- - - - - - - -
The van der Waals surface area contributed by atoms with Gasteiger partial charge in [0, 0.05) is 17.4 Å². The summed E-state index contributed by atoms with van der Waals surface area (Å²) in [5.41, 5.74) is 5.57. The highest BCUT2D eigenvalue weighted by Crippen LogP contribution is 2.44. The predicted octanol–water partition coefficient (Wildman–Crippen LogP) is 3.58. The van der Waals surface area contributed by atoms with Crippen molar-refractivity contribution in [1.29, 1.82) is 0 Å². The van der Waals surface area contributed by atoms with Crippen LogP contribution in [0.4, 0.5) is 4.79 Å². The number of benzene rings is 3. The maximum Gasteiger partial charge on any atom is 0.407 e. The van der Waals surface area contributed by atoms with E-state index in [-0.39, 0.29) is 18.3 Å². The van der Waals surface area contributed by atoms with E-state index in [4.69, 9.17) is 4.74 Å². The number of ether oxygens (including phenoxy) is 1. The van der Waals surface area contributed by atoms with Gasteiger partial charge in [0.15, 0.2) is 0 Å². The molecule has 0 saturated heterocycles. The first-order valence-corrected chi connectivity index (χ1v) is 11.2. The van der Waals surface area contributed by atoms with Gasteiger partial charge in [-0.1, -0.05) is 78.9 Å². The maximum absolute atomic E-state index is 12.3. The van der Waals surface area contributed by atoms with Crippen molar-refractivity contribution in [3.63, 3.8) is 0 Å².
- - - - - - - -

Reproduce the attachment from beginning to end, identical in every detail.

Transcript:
The van der Waals surface area contributed by atoms with Gasteiger partial charge in [0, 0.05) is 17.4 Å². The summed E-state index contributed by atoms with van der Waals surface area (Å²) in [5.41, 5.74) is 5.57. The highest BCUT2D eigenvalue weighted by Crippen LogP contribution is 2.44. The predicted octanol–water partition coefficient (Wildman–Crippen LogP) is 3.58. The van der Waals surface area contributed by atoms with Crippen molar-refractivity contribution in [1.29, 1.82) is 0 Å². The van der Waals surface area contributed by atoms with Crippen LogP contribution in [0.4, 0.5) is 4.79 Å². The number of benzene rings is 3. The maximum Gasteiger partial charge on any atom is 0.407 e. The van der Waals surface area contributed by atoms with E-state index in [-0.39, 0.29) is 18.3 Å². The van der Waals surface area contributed by atoms with E-state index in [4.69, 9.17) is 4.74 Å². The number of ether oxygens (including phenoxy) is 1. The van der Waals surface area contributed by atoms with Gasteiger partial charge in [0.15, 0.2) is 0 Å². The molecule has 0 saturated heterocycles. The first-order valence-corrected chi connectivity index (χ1v) is 11.2. The van der Waals surface area contributed by atoms with Gasteiger partial charge in [-0.1, -0.05) is 78.9 Å². The maximum absolute atomic E-state index is 12.3. The van der Waals surface area contributed by atoms with Crippen molar-refractivity contribution in [3.63, 3.8) is 0 Å².